Fine, I’ll play in the snow.

It was stress test weekend, so there were a lot of other players on with me, and every single one of the elves appeared to be a hunter.  On OOC this was being referred to as the “Legolas Syndrome.” 

I suppose I should have been fine with this.  An elf with a bow is a pretty stock character.  The only problem was I was now the only elf without a bow.  I spent a little too much time running up to mobs only to have them snatched from me at the last second by some William Tell wannabe to be happy with the situation.

Still, the run through the starter area was fine.  I did all the quests I could find except one.  That one required the slaying of a named mob, and the line-up for him seemed to be somewhat excessive.

The quests themselves were clearly written.  They all included sufficient detail to get you headed in the right direction without spelling everything out in detail.  Your destination was mostly in the form of “to the West” or “South of here,” though at least once it was as complex as “follow this path down to the crossroads then turn north.”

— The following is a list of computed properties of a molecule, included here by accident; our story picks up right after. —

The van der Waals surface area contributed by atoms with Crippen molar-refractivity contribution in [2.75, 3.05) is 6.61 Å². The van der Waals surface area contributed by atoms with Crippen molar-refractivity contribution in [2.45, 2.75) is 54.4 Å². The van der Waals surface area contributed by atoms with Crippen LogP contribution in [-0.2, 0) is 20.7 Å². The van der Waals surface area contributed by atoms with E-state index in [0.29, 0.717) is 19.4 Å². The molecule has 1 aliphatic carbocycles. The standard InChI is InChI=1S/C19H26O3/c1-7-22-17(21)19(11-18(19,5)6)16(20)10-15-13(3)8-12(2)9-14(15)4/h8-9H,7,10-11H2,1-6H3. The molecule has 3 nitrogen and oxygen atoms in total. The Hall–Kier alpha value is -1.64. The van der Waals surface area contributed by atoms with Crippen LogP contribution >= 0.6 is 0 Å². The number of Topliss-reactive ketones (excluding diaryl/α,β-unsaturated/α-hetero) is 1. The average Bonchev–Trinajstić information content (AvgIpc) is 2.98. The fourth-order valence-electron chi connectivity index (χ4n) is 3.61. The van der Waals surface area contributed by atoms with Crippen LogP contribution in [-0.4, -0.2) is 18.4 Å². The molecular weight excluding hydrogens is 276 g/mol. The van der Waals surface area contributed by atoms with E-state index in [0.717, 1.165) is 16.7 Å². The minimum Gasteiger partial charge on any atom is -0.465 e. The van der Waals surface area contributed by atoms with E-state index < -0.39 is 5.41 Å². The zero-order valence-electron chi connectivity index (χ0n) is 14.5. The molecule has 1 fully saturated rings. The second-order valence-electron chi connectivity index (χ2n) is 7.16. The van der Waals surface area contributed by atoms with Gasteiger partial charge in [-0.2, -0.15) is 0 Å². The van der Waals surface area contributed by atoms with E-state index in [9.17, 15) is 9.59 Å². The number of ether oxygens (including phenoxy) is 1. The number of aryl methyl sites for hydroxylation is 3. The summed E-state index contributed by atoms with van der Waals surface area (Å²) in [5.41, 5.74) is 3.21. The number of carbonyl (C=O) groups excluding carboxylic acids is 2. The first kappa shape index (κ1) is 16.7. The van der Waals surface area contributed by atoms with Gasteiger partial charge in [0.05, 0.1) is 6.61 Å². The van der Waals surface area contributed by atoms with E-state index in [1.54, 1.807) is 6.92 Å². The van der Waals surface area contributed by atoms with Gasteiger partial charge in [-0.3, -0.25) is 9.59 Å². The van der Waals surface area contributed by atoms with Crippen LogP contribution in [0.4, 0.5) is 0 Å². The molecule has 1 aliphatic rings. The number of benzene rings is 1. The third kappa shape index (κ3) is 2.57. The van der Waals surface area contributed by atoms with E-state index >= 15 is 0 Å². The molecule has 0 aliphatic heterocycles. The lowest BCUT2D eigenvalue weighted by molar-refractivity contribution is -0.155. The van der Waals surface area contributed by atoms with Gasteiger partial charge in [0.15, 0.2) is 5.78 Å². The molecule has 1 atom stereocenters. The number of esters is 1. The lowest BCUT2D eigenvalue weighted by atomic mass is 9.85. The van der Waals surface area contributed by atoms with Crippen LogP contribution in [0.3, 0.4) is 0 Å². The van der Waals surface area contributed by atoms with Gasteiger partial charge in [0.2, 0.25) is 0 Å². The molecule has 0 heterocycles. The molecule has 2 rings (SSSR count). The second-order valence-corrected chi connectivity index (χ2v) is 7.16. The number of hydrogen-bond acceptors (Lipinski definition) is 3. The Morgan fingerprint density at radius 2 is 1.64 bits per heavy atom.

The game ran smoothly enough.  I insist on running my monitor at it’s native resolution, which is 1600×1200, so that is saying something.   I did get some lag when running around a lot of players outside.  In the tunnel instances the game ran as quick as I could have wanted.

The UI is okay.  There isn’t anything daring about it.  The game sticks with the standard conventions of the industry (more so than Vanguard), which means people will say it looks like WoW, even though many of those conventions pre-date WoW by a decade. (That round mini-map in the upper right for example… that idea has been around for ages people.)

A couple of things did bug me about the UI.  The first was that the standard “attack” command gets its own permanent button on the UI.  While it is big and easy to find, I have a long time standard of mapping the standard attack to the “2” key, so I would rather have “attack” in the button bar with the special attacks.

The second was when you mouse over one of your skills to try to figure out what it does, the description pops up at the very top of the screen.  Nearly 1000 pixels is a long way for the eye to travel and it makes it difficult to mentally link the button to what it does.  I found myself looking up and down the screen a couple of times to try and make the association and to be sure that I had not accidentally moved the mouse over another skill.